In-Memory OLTP of SQL Server 2014

SQL Server 2014 introduces new features of memory-optimized database technology for optimizing the performance of OLTP loads. Its depend on full Atomicity, Consistency, Isolation and Durability (ACID) properties. Durability in the context of SQL Server and memory-optimized tables. 

Memory-Optimized Table

Memory-optimized tables are used for efficient, contention-free data access and natively compiled Stored Procedures for efficient execution of business logic.   

Memory-optimized tables are the following two different kinds.

  1. SCHEMA_AND_DATA (durable table)
  2. SCHEMA_ONLY (non-durable table)


It provides durability of both the schema and data. The level of data durability depends on whether you commit a transaction as fully durable or with delayed durability. It will be a fully durable transactions provider for the same durability data and schema, similar to a disk-based table. You can say, It resides in memory where the data is available after a server crash, a shutdown or a restart of SQL Server. In this the table transaction data might be a good alternative. You want transactions to run as fast as possible therefore the memory-optimize type table would provide this.


Should the SQL Server crash, it does not persist the data or the instance is stopped or restarted. The non-durable table is recreated. A typical scenario for creating a non-durable table is to store transient data, such as a staging table for an ETL process. This durability avoids both transaction logging and a checkpoint that can significantly reduce I/O operations. It would be useful for a staging table in a data warehouse application.

For more details visit Memory-Optimized Table

Now I will create a test environment.

Creating a Database to Memory-Optimized Tables

To create a Memory-Optimized table you first need a database that will support Memory-Optimized tables. To do that you can either create a brand new database that contains a filestream filegroup that is needed to support the Memory-Optimized tables, or you can ALTER an existing database to create this new filegroup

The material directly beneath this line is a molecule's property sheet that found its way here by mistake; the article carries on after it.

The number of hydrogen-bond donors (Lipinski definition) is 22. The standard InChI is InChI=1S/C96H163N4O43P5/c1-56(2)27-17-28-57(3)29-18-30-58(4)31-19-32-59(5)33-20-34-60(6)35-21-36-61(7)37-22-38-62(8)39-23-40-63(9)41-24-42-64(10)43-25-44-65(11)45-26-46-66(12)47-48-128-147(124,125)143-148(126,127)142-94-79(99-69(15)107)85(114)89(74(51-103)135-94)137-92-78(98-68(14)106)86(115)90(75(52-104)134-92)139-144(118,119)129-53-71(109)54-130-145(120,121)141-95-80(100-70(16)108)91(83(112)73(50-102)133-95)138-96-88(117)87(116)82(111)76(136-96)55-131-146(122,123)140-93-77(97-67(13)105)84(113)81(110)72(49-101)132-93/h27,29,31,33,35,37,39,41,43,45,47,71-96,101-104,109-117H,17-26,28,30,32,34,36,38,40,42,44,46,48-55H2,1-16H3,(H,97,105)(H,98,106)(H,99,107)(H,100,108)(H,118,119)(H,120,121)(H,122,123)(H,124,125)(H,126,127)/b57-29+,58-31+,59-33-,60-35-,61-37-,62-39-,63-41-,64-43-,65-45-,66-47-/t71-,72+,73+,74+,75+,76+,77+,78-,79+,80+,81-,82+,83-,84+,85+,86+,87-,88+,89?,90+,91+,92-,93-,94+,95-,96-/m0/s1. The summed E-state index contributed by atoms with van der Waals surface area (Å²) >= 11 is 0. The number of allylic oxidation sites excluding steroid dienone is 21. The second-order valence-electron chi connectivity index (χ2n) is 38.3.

In the following examples I will be using a new database name OLTP that will contain all of my Memory-Optimized tables. I will show you how to use T- SQL or use SQL Server Management Studio to create this database.  First here is the script to create this database.

Using T-SQL

Step 1 

Before creating the Memory-Optimized Table I will explore the limitations of Memory-Optimized tables.


In-Memory OLTP engines have a number of restrictions.

Data type

The following data types aren't supported by memory-optimized tables:

  • Image
  • Ntext
  • Text
  • Datetimeoffset
  • Geography
  • Hierarchyid
  • Sql_variant
  • Varchar(max)
  • XML
  • User data types (UDTs)

The following database features aren't supported and are table limitations:

  • Database snapshots aren't supported.
  • Change Data Capture (CDC) isn't supported.
  • Database mirroring isn't supported.
  • Data compression isn't supported.
  • FILESTREAM storage isn't supported.
  • IDENTITY columns aren't supported.
  • FOREIGN KEY, CHECK and UNIQUE constraints aren't supported.
  • Triggers aren't supported.
  • Computed columns aren't supported.
  • ROWGUIDCOL isn't supported.
  • A maximum of 8 indexes, including the index supporting the PRIMARY KEY
  • Clustered indexes aren't supported.
  • Memory-optimized tables support a maximum of eight indexes.
  • COLUMNSTORE indexes aren't supported.